This incident, tied with the desire to honor Dr. King’s legacy of non-violence, is what prompted the church to hold the gun buyback. 

On the same day, a very different event took place several hundred miles away. In Richmond, Virginia, thousands congregated for a rally and Lobby Day to fight for their gun rights. 

“We didn’t realize that in Virginia they would be marching today,” Wilson told CNN, referencing the Richmond demonstration. “We see that as dishonoring his legacy because they’re marching on this holiday representing him. It’s the total opposite of what we’re trying to do today.”

The organizers of the Richmond gun rights demonstration emphasized that their assembly was intended to be peaceful. Although Gov. Ralph Northam preemptively declared a state of emergency in the Capitol grounds of Richmond in fear of violence, the rally took place without a hitch.   

See what others are saying: (CNN) (NBC) (CBS)

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Evelyn Yang, Andrew Yang’s Wife, Says Gynecologist Sexually Assaulted Her

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  • Evelyn Yang, the wife of presidential candidate Andrew Yang, went public with her sexual assault allegations against a New York gynecologist. 
  • Yang said Robert Hadden, who practiced through Columbia University, sexually abused her during a medical appointment when she was pregnant in 2012.
  • After Yang and several other women’s allegations brought charges against Hadden, he pleaded guilty to two counts in 2016 and lost his medical license, but did not go to prison. 
  • Hadden and Columbia University are facing a lawsuit for abuse allegations and coverups, respectively, filed by at least two dozen women. 
  • Hadden has denied all allegations except the two counts he pleaded guilty to several years ago.

Evelyn Yang’s Story

Evelyn Yang, the spouse of 2020 presidential hopeful Andrew Yang, said she was sexually assaulted by a gynecologist who is also facing abuse allegations from more than two dozen other former patients. 

In a CNN interview released Thursday, Yang publicly spoke for the first time about her alleged assault by Robert Hadden, a former medical professional with Columbia University.

Yang said she started seeing Hadden in 2012, when she was pregnant with her first child, and described the visits as routine at first. But she said eventually the gynecologist’s behavior grew more and more inappropriate.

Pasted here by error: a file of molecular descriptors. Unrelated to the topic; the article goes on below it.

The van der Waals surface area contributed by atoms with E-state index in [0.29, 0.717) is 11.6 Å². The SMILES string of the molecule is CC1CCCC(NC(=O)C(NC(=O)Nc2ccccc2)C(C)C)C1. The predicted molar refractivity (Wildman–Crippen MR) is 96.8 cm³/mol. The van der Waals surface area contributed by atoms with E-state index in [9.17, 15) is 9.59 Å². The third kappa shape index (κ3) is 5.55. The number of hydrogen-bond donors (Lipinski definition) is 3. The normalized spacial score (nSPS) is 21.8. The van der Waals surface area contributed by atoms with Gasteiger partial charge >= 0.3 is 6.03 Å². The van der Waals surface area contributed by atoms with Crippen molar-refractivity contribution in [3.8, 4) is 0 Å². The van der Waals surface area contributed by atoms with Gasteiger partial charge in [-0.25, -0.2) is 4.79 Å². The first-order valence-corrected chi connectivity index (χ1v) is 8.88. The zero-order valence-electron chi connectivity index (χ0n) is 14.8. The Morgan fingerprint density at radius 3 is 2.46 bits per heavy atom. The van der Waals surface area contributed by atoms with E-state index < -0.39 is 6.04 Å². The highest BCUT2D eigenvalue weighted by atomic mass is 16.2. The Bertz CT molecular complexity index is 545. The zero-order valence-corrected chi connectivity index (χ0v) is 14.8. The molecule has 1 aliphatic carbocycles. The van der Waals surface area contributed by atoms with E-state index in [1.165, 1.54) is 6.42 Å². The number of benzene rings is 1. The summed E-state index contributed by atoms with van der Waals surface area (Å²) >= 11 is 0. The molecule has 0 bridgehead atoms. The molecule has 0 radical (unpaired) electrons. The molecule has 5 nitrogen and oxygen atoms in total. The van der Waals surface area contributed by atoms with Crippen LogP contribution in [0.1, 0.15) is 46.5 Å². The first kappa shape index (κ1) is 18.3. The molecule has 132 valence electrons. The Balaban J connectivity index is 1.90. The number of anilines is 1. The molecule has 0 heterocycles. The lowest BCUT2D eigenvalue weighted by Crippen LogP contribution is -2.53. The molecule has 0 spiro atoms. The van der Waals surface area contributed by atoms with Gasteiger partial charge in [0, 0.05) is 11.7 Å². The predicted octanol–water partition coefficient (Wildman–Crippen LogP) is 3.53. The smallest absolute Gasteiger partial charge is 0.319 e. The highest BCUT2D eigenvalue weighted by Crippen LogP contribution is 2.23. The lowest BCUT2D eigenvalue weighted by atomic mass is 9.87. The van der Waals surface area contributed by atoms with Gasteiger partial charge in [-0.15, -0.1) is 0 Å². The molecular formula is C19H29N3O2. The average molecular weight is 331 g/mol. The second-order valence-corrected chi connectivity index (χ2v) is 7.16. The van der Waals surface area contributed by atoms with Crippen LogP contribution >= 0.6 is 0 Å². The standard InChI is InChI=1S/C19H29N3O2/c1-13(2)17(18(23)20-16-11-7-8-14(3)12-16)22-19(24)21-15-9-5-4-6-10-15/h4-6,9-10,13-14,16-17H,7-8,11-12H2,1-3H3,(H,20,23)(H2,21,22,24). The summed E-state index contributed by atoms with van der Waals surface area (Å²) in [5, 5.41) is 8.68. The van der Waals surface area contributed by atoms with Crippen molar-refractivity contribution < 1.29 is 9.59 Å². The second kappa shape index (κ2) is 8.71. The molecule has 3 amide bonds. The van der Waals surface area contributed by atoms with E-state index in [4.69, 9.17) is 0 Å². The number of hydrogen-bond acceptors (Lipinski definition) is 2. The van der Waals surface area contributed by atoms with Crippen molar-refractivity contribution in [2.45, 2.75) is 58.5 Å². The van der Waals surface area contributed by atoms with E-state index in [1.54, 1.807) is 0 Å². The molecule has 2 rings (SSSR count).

The mother claimed the worst case of assault was when she was seven months pregnant. 

“I was in the exam room and I was dressed and ready to go,” she told CNN. “And then, at the last minute, he kind of made up an excuse. He said something about ‘I think you might need a C-section’ and he proceeded to grab me over to him and undress me and examine me internally, ungloved.”

Yang revealed that she didn’t tell anyone about what happened for awhile — not even her husband — even though she knew what the doctor did was wrong. It wasn’t until months later, after she found out that another woman had reported a sexual assault by Hadden, that she told her spouse.

Legal Battles Against Robert Hadden

After telling her husband about what happened to her in the gynecologist’s office, Yang hired a lawyer and discovered that the Manhattan District Attorney had an open case against the doctor as several other women came forward with similar stories. 

In early 2016, after agreeing to a plea deal that saw him admitting to two out of nine charges against him, Hadden was convicted of sex crimes. However, the charges Yang accused him of weren’t among them. In that deal, Hadden had to surrender his medical license and register as the lowest level sex offender, but he did not have to spend any time behind bars. 

Yang was disappointed by the verdict and thought the punishment was not large enough for the crime. 

“They said that the punishment was the same, regardless of how many counts he plead guilty to, that the punishment would’ve been the same, so it didn’t matter,” Yang said. “And I thought, well, it matters to me.”

“The DA’s office is meant to protect us, is meant to serve justice,” she added. “And there was no justice here.”

Now, there are at least 30 women that now accuse Hadden of sexual assault. The majority of them, Yang included, are part of a civil suit against Columbia University, its affiliates, and Hadden. 

The lawsuit claims that the university “concealed Robert Hadden’s abuse for decades” and continued to allow his access to patients.  

Hadden has denied all allegations against him, save for the two counts he pleaded guilty to prior to his 2016 conviction. 

Justification for Going Public Now